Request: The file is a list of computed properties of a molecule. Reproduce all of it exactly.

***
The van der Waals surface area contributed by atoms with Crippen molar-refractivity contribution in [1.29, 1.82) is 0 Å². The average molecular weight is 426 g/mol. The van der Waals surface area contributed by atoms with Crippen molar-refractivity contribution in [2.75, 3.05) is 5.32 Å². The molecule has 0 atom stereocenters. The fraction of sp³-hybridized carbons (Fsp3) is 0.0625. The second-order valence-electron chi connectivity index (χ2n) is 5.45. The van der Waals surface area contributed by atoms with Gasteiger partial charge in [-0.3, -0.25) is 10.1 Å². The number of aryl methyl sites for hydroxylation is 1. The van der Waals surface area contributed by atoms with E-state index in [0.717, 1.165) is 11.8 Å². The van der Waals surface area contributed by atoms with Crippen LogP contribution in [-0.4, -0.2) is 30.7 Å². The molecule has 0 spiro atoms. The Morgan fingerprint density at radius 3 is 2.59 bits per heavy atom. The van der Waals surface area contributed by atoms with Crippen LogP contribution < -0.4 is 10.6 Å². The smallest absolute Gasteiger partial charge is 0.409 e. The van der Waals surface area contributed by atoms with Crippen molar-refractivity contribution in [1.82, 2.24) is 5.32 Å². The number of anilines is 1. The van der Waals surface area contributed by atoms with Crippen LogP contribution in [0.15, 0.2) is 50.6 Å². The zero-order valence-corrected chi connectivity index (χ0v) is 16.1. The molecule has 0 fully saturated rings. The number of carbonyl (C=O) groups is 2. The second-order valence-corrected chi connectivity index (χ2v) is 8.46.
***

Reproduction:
The van der Waals surface area contributed by atoms with Crippen molar-refractivity contribution in [1.29, 1.82) is 0 Å². The average molecular weight is 426 g/mol. The van der Waals surface area contributed by atoms with Crippen molar-refractivity contribution in [2.75, 3.05) is 5.32 Å². The molecule has 0 atom stereocenters. The fraction of sp³-hybridized carbons (Fsp3) is 0.0625. The second-order valence-electron chi connectivity index (χ2n) is 5.45. The van der Waals surface area contributed by atoms with Gasteiger partial charge in [-0.3, -0.25) is 10.1 Å². The number of aryl methyl sites for hydroxylation is 1. The van der Waals surface area contributed by atoms with E-state index in [0.717, 1.165) is 11.8 Å². The van der Waals surface area contributed by atoms with Crippen LogP contribution in [-0.4, -0.2) is 30.7 Å². The molecule has 0 spiro atoms. The Morgan fingerprint density at radius 3 is 2.59 bits per heavy atom. The van der Waals surface area contributed by atoms with Crippen LogP contribution < -0.4 is 10.6 Å². The smallest absolute Gasteiger partial charge is 0.409 e. The van der Waals surface area contributed by atoms with Crippen molar-refractivity contribution in [1.82, 2.24) is 5.32 Å². The number of anilines is 1. The van der Waals surface area contributed by atoms with Crippen LogP contribution in [0.15, 0.2) is 50.6 Å². The zero-order valence-corrected chi connectivity index (χ0v) is 16.1. The molecule has 0 fully saturated rings. The number of carbonyl (C=O) groups is 2. The second-order valence-corrected chi connectivity index (χ2v) is 8.46.